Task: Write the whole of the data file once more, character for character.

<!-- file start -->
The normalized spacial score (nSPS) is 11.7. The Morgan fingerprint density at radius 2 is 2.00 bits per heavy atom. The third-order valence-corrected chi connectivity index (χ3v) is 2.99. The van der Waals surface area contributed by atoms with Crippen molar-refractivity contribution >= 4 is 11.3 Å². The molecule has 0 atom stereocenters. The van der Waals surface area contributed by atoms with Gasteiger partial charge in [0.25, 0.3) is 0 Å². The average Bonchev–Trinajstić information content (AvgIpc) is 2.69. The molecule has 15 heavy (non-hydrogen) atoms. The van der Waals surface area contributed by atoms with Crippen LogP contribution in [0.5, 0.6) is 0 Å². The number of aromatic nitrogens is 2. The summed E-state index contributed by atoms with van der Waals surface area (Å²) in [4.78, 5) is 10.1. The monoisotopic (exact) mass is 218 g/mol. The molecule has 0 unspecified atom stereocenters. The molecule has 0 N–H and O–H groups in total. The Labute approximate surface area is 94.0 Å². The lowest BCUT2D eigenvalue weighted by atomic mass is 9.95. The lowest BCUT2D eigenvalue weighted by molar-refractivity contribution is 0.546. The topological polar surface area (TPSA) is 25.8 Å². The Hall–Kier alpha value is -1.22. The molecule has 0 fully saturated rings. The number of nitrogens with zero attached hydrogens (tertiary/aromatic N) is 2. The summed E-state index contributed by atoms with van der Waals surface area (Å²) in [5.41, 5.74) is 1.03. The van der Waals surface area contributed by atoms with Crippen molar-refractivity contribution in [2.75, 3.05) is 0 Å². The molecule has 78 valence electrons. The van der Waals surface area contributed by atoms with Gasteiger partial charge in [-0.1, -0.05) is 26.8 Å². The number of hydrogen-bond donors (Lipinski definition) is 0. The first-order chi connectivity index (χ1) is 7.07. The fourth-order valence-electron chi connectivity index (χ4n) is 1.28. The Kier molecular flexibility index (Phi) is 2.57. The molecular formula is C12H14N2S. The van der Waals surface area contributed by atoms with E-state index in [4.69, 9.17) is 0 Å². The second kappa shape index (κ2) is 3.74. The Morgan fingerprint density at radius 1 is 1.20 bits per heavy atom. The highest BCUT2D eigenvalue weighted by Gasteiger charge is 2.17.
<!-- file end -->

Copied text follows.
The normalized spacial score (nSPS) is 11.7. The Morgan fingerprint density at radius 2 is 2.00 bits per heavy atom. The third-order valence-corrected chi connectivity index (χ3v) is 2.99. The van der Waals surface area contributed by atoms with Crippen molar-refractivity contribution >= 4 is 11.3 Å². The molecule has 0 atom stereocenters. The van der Waals surface area contributed by atoms with Gasteiger partial charge in [0.25, 0.3) is 0 Å². The average Bonchev–Trinajstić information content (AvgIpc) is 2.69. The molecule has 15 heavy (non-hydrogen) atoms. The van der Waals surface area contributed by atoms with Crippen LogP contribution in [0.5, 0.6) is 0 Å². The number of aromatic nitrogens is 2. The summed E-state index contributed by atoms with van der Waals surface area (Å²) in [4.78, 5) is 10.1. The monoisotopic (exact) mass is 218 g/mol. The molecule has 0 unspecified atom stereocenters. The molecule has 0 N–H and O–H groups in total. The Labute approximate surface area is 94.0 Å². The lowest BCUT2D eigenvalue weighted by atomic mass is 9.95. The lowest BCUT2D eigenvalue weighted by molar-refractivity contribution is 0.546. The topological polar surface area (TPSA) is 25.8 Å². The Hall–Kier alpha value is -1.22. The molecule has 0 fully saturated rings. The number of nitrogens with zero attached hydrogens (tertiary/aromatic N) is 2. The summed E-state index contributed by atoms with van der Waals surface area (Å²) in [5.41, 5.74) is 1.03. The van der Waals surface area contributed by atoms with Crippen molar-refractivity contribution in [2.75, 3.05) is 0 Å². The molecule has 78 valence electrons. The van der Waals surface area contributed by atoms with Gasteiger partial charge in [-0.1, -0.05) is 26.8 Å². The number of hydrogen-bond donors (Lipinski definition) is 0. The first-order chi connectivity index (χ1) is 7.07. The fourth-order valence-electron chi connectivity index (χ4n) is 1.28. The Kier molecular flexibility index (Phi) is 2.57. The molecular formula is C12H14N2S. The van der Waals surface area contributed by atoms with E-state index in [4.69, 9.17) is 0 Å². The second kappa shape index (κ2) is 3.74. The Morgan fingerprint density at radius 1 is 1.20 bits per heavy atom. The highest BCUT2D eigenvalue weighted by Gasteiger charge is 2.17.